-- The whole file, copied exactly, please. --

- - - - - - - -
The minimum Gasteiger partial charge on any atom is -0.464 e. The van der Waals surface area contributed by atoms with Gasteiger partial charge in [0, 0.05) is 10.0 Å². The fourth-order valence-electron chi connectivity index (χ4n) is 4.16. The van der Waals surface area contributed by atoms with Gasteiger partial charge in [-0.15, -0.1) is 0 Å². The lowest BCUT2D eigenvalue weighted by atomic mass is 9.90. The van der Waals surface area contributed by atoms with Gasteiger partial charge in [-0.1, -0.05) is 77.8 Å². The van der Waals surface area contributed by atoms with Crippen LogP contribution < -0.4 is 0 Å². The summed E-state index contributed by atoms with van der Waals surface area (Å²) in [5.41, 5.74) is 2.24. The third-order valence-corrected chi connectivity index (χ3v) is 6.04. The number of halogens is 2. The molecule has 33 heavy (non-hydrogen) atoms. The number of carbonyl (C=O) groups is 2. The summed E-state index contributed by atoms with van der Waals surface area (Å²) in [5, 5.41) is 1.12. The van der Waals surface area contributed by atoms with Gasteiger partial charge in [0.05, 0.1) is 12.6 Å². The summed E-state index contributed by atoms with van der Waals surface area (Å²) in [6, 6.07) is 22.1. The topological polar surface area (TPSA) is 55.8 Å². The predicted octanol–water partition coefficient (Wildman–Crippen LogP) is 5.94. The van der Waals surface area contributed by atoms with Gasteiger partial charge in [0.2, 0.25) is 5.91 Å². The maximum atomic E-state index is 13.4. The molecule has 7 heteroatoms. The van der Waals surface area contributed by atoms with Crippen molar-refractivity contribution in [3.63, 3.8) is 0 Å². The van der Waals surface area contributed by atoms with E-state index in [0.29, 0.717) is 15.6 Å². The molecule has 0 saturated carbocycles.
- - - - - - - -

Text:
The minimum Gasteiger partial charge on any atom is -0.464 e. The van der Waals surface area contributed by atoms with Gasteiger partial charge in [0, 0.05) is 10.0 Å². The fourth-order valence-electron chi connectivity index (χ4n) is 4.16. The van der Waals surface area contributed by atoms with Gasteiger partial charge in [-0.15, -0.1) is 0 Å². The lowest BCUT2D eigenvalue weighted by atomic mass is 9.90. The van der Waals surface area contributed by atoms with Gasteiger partial charge in [-0.1, -0.05) is 77.8 Å². The van der Waals surface area contributed by atoms with Crippen LogP contribution < -0.4 is 0 Å². The summed E-state index contributed by atoms with van der Waals surface area (Å²) in [5.41, 5.74) is 2.24. The third-order valence-corrected chi connectivity index (χ3v) is 6.04. The number of halogens is 2. The molecule has 33 heavy (non-hydrogen) atoms. The number of carbonyl (C=O) groups is 2. The summed E-state index contributed by atoms with van der Waals surface area (Å²) in [5, 5.41) is 1.12. The van der Waals surface area contributed by atoms with Gasteiger partial charge in [0.05, 0.1) is 12.6 Å². The summed E-state index contributed by atoms with van der Waals surface area (Å²) in [6, 6.07) is 22.1. The topological polar surface area (TPSA) is 55.8 Å². The predicted octanol–water partition coefficient (Wildman–Crippen LogP) is 5.94. The van der Waals surface area contributed by atoms with Gasteiger partial charge in [0.2, 0.25) is 5.91 Å². The maximum atomic E-state index is 13.4. The molecule has 7 heteroatoms. The van der Waals surface area contributed by atoms with Crippen molar-refractivity contribution in [3.63, 3.8) is 0 Å². The van der Waals surface area contributed by atoms with E-state index in [0.29, 0.717) is 15.6 Å². The molecule has 0 saturated carbocycles.